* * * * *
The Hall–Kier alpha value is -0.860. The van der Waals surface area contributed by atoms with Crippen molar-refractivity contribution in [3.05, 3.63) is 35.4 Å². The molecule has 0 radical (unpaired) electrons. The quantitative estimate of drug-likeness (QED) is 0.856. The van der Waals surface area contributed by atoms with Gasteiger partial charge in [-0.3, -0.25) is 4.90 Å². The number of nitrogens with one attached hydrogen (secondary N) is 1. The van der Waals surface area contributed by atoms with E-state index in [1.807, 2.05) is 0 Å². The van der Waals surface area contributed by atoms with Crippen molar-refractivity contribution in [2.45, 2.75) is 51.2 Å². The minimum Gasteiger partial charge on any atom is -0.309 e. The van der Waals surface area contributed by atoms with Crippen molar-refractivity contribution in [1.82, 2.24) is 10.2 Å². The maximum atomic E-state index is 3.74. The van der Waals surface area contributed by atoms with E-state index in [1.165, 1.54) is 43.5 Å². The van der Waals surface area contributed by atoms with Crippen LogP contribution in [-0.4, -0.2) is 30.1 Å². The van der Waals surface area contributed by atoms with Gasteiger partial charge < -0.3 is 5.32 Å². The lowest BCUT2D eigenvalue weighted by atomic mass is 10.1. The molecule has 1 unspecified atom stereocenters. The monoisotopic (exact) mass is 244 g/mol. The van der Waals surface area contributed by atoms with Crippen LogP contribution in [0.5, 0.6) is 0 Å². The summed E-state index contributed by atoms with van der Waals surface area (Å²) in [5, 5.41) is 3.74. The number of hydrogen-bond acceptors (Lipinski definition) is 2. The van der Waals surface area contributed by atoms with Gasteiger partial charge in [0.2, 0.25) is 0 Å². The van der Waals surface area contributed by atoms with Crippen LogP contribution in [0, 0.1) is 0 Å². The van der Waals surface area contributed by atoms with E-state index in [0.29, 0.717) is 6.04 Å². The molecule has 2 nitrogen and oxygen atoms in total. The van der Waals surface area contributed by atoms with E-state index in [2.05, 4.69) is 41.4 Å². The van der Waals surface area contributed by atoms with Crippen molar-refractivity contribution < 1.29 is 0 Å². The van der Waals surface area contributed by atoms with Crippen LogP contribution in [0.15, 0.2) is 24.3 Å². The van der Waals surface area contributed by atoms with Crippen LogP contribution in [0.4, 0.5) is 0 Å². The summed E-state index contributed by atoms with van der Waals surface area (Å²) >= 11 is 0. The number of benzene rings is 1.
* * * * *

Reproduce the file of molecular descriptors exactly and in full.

The Hall–Kier alpha value is -0.860. The van der Waals surface area contributed by atoms with Crippen molar-refractivity contribution in [3.05, 3.63) is 35.4 Å². The molecule has 0 radical (unpaired) electrons. The quantitative estimate of drug-likeness (QED) is 0.856. The van der Waals surface area contributed by atoms with Gasteiger partial charge in [-0.3, -0.25) is 4.90 Å². The number of nitrogens with one attached hydrogen (secondary N) is 1. The van der Waals surface area contributed by atoms with E-state index in [1.807, 2.05) is 0 Å². The van der Waals surface area contributed by atoms with Crippen molar-refractivity contribution in [2.45, 2.75) is 51.2 Å². The minimum Gasteiger partial charge on any atom is -0.309 e. The van der Waals surface area contributed by atoms with Crippen molar-refractivity contribution in [1.82, 2.24) is 10.2 Å². The maximum atomic E-state index is 3.74. The van der Waals surface area contributed by atoms with E-state index in [1.165, 1.54) is 43.5 Å². The van der Waals surface area contributed by atoms with Crippen LogP contribution in [-0.4, -0.2) is 30.1 Å². The van der Waals surface area contributed by atoms with Gasteiger partial charge < -0.3 is 5.32 Å². The lowest BCUT2D eigenvalue weighted by atomic mass is 10.1. The molecule has 1 unspecified atom stereocenters. The monoisotopic (exact) mass is 244 g/mol. The van der Waals surface area contributed by atoms with Crippen LogP contribution in [0.5, 0.6) is 0 Å². The summed E-state index contributed by atoms with van der Waals surface area (Å²) in [5, 5.41) is 3.74. The number of hydrogen-bond acceptors (Lipinski definition) is 2. The van der Waals surface area contributed by atoms with Gasteiger partial charge in [0.2, 0.25) is 0 Å². The van der Waals surface area contributed by atoms with Crippen LogP contribution in [0, 0.1) is 0 Å². The van der Waals surface area contributed by atoms with E-state index in [0.29, 0.717) is 6.04 Å². The molecule has 2 nitrogen and oxygen atoms in total. The van der Waals surface area contributed by atoms with E-state index in [2.05, 4.69) is 41.4 Å². The van der Waals surface area contributed by atoms with Crippen molar-refractivity contribution < 1.29 is 0 Å². The van der Waals surface area contributed by atoms with Crippen LogP contribution in [0.15, 0.2) is 24.3 Å². The van der Waals surface area contributed by atoms with Crippen LogP contribution in [0.4, 0.5) is 0 Å². The summed E-state index contributed by atoms with van der Waals surface area (Å²) >= 11 is 0. The number of benzene rings is 1.